Effects of alloying elements on stress corrosion cracking (SCC) resistance of 19Cr-9Ni steel in dilute NaCl solution were investigated. SCC tests were conducted with spot welded specimen in 50ppm Cl- solution at various temperatures, which allowed determination of critical temperature for SCC. Decreasing P content below 30ppm was effective in increasing SCC resistance. Critical temperature for SCC of 19Cr-9Ni steel with 10ppm P was 100°C, which was higher than that of 50°C for SUS 304 (0.07C-19Cr-9Ni-0.028P-0.027N). Addition of Cu had beneficial effect on SCC resistance. Critical temperature for SCC of 19Cr-9Ni-1Cu steel with 20ppm P was 140°C and that of 19Cr-9Ni-2Cu steel with 200-300ppm P was 100°C. Increasing N content had no significant effect on SCC resistance, while Mo showed detrimental effect on SCC resistance. Based on the corrosion morphology observations after immersion tests, competition was observed between SCC and crevice corrosion and SCC was enhanced under the condition which suppressed the dissolution by crevice corrosion. It is thought that beneficial effect of decreasing P content on SCC resistance is attributable to the result that it promotes metal dissolution in a crevice. On the other hand, addition of Cu makes the corrosion potential in a crevice more noble, resulting in increasing SCC resistance by making to shift to more noble potential region of the SCC occurrence.
In order to meet with severer regulations of exhaust emission, FFV (Flexible Fuel Vehicle) operated by a blend fuel of gasoline and methanol are now under intensive development. However, critical failures can be expected to occur on the surface of SUS 440 C valve seat of fuel injector operated by the blend fuel M 85. Metallographic observations, FFV on-board durability tests, injector fuel-jet durability tests, and corrosion tests were carried out to confirm that failures caused by corrosion wear occur as expected, and the corrosive power of fuel becomes strong by blending with methanol in the case of trespassing of chloric acid in exhaust gas on the fuel. In order to supress the corrosion wear of the surface of valve seat, it is necessary to exclude the source of chloride ions, and apply new valve seat material with higher performance of anticorrosion than conventional SUS 440 C.
Anodic polarization behavior of Al-4.5Mg-0.3Cu alloy was studied in 0.008, 0.04 and 0.2g/l NH4F solutions and compared with that of pure aluminum at room temperature. It was found that fluoride ions stimulate the anodic dissolution of the aluminum alloy and pure aluminum and that the anodic dissolution is controlled by fluoride ion transport process. The higher the NH4F concentration, the larger the dissolution current density. The pitting potential increases as the concentration of NH4F increses, and at the same time the density of pits increases. It seems that the pits initiate at the precipitates of intermetallic compounds (Al3(Fe, Cu), Al6(Fe, Cu)) under the anodic polarization and that the amount of the compounds exposed on the alloy surface increases in highly concentrated NH4F solution. Higher pore density at higher F- concentrations can be explained in terms of the exposure of intermetallic compounds.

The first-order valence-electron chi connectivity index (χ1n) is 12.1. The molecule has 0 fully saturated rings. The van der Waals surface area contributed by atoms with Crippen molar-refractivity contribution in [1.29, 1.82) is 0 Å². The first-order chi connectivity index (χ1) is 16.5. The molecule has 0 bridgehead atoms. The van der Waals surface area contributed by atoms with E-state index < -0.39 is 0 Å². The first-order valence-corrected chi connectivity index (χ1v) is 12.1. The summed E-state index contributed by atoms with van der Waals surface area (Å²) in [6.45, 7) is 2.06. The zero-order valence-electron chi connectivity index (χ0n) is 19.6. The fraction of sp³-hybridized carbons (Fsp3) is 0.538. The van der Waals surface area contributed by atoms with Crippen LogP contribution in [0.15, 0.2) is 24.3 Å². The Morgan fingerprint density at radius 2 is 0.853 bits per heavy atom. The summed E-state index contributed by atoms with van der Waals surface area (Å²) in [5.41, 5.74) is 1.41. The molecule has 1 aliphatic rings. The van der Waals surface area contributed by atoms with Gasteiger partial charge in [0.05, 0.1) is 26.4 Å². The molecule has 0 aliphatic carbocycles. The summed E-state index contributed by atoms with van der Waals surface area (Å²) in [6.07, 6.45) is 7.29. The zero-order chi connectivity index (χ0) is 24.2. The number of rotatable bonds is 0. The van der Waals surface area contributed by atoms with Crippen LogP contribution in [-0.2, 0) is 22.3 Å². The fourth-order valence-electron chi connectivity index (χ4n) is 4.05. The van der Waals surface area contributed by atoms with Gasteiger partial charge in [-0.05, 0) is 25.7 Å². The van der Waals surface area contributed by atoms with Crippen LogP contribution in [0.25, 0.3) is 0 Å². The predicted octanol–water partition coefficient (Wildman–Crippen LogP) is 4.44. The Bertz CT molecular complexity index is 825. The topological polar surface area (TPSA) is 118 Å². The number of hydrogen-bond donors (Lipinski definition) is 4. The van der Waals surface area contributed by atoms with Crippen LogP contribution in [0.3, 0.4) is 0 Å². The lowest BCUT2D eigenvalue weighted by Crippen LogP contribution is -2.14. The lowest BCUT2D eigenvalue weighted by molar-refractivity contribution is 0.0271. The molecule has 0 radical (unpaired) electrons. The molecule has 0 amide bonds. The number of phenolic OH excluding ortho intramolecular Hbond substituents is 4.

Stereo image processing technique has been applied to measure a three dimensional shape of corroded surface. Stereo photographs were taken at the front of view and the inclined view of a sample. The three dimensional height was calculated from the difference in position of an image between two photographs and the inclination angle. A newly developed algorithm was applied for correcting a distortion of inclined image. Mutual correlation coefficient methed was applied to calculate the corresponding points. The depth precision of this method is about 0.1mm, when photographic amplification is 2 and resolution of image scanner is 400dpi. Results from this method agree with the data measured by point micrometers. This method doesn't require any special measuring tools but a camera, and can be used as non-destructive and non-contact tests.
Surface analysis methods like XPS, static SIMS, AES, and RA-FTIR can provide valuable information on the structure and composition of interface between metal and polymer. Examples of their application are the investigations of bonding mechanisms such as surface primary bonding. This paper reviews the ability of these surface analysis methods for the interface study, particularlly for the interface between pretreated metals and polymeric materials for structural bonding.